Definitions

Note: Words are arranged in roughly the order that they appear in the book.

MUSIC

beat – the underlying beat; the pulse of the music, which usually comes from the drums

tempo – the speed of the music, usually stated in beats per minute (BPM)

on time – a weight change occurring precisely on the beat is on time; if you’re early or late, it’s off time

set of 8 – eight beats of music, which, thematically, sound like a “sentence” of music; virtually all dance music is structured in sets of 8 (waltz, the exception, is structured in sets of 6); counting sets of 8 is the only way to confirm you found the beat; two four-beat measures are naturally paired to create a set of 8; a set of 8 is also called a mini-phrase

counting music – counting the beats in the sets of 8 (sets of 6 for waltz)

count 1 – the first beat of a set of 8; also called “the 1” for short; the second beat is count 2, the third beat is count 3, and so on

downbeat and upbeat – when dealing with sets of 8, beats are naturally paired, a downbeat followed by an upbeat (waltz is structured in threes, downbeat upbeat upbeat); the downbeats are counts 1, 3, 5 and 7 and the upbeats are counts 2, 4, 6 and 8

RHYTHM

verbal call – the language used to call a step pattern as you dance,which varies from teacher to teacher; the same step pattern can have different verbal calls, which can get confusing; in this book, STEP and TOUCH are the two verbal calls used most often (see other definitions in this section)

step – a weight change; note that a weight change can be done in place; step is a common word, and the meaning needs to be taken in context; also see next entry, STEP

STEP – a verbal call that indicates a weight change; a STEP is the instant the weight changes and not the process of taking a step

TOUCH – a verbal call that indicates a beat of music with no weight change; instead of transferring your weight to the unweighted foot, simply touch the unweighted foot to the floor—an action with no weight chang—which gives you something to do on the beat of music to help you stay connected to the beat

HOLD – another verbal call that indicates a beat of music with no weight change (that is, it’s similar to a TOUCH)

QUICK and SLOW – extremely common verbal calls but not used in this book because of limitations (see box on page 53); when used correctly, a QUICK QUICK is two beats of music and is usually interchangeable with a STEP STEP (a double rhythm); a SLOW is also two beats of music and is usually interchangeable with a STEP TOUCH or a STEP HOLD (a single rhythm)

dance rhythm – the number of weight changes in two beats of music (except waltz, see pages 74 and 121), for example, single rhythm, double rhythm

single rhythm – one weight change in two beats of music; common verbal calls are STEP TOUCH and STEP HOLD; looking at just the first two beats of music, the pattern count
would be: 1 hold–2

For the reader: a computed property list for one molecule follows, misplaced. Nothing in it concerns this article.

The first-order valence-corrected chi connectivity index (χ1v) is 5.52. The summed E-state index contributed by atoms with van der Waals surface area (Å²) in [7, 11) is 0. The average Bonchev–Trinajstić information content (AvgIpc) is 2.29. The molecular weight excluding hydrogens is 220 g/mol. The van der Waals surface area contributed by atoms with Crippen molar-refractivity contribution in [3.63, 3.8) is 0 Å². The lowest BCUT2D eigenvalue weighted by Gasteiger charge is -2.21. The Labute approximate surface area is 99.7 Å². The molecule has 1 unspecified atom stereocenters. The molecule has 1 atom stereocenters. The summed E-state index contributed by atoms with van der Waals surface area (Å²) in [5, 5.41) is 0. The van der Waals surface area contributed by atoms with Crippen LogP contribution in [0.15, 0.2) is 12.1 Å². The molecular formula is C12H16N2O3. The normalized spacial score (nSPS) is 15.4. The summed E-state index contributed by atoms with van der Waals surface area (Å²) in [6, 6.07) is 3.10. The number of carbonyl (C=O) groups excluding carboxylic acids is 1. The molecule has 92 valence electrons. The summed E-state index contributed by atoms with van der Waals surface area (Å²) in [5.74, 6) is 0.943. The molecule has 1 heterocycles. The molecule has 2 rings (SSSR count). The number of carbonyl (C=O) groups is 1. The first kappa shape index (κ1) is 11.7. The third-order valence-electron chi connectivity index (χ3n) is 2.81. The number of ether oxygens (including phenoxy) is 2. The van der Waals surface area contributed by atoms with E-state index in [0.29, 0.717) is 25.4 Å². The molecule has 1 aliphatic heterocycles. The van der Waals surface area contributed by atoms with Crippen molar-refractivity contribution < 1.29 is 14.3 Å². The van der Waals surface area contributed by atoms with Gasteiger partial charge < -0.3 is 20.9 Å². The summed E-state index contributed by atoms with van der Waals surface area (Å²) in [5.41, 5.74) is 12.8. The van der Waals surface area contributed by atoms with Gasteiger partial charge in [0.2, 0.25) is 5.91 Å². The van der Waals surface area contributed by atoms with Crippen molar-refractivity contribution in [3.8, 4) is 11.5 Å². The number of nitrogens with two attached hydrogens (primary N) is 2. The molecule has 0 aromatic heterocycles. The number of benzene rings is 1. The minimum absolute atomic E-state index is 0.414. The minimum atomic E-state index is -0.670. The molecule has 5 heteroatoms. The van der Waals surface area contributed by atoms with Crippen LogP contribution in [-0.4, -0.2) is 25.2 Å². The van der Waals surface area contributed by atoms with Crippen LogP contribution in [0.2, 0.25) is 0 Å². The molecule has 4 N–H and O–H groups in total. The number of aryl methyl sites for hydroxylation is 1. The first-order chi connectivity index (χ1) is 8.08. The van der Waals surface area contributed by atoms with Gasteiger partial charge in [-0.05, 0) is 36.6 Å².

double rhythm – two weight changes in two beats of music; a common verbal call is STEP STEP; looking at just the first two beats of music, the pattern count would be: 1 2

triple rhythm – three weight changes in two beats of music; common verbal calls are STEP-THREE-TIMES and TRIPLE-STEP; looking at just the first two beats of music, the pattern count would be: 1&2

blank rhythm – no weight changes in two beats of music (HOLD HOLD); see more on pages 66 and 123; looking at just the first two beats of music, the pattern count would be: hold–1 hold–2

rhythm pattern – a combination of two or more dance rhythms; for example, salsa and rumba, which share the same rhythm pattern, is double—single—double—single

step pattern – a combination of the rhythm pattern and the direction

direction – direction of movement, which includes foot positions (feet together, feet shoulder width apart, and so on)

counting step patterns – identifying the sequence of weight changes in a step pattern by counting only the beats that have weight changes; counting a step pattern creates the pattern count

pattern count – counting a step pattern, which identifies the sequence of weight changes, creates the pattern count; also referred to as the count for short; for example, the count for East Coast swing and West Coast swing is, 1 2—3&4—5&6

& count – a point between two beats of music; every beat of music has an & count, for example, &1, &2, &3; the & count is vocalized only if there’s a weight change or action on that particular & count; for example, starting on count 1, the pattern count for dancing a triple rhythm, which is three weight changes, would be, 1&2

mark – doing weight changes in place; marking rhythm patterns is the best way to learn them

DANCE

dance frame – your stature, how you hold your arms in relation to your body, including the tone necessary to create a dance connection (page 94); think of tone as an energy level in your arms that’s enough to keep them extended without falling down

closed position – the familiar-looking embrace that’s used in the basic step pattern of most social dances; this is the dance position used for survival dancing

lead and follow – the primary way dancing couples communicate; a lead is an indication of direction; following is a reaction to a lead; traditionally men lead and women follow

survival dancing – doing single and double rhythm in the closed position; the three rhythm patterns that will get you through most situations are: all single rhythm, all double rhythm, double—single—double—single; a side step (page 103) is an easy and versatile step pattern for survival; fall back on a sway (page 119) if nothing else seems to work

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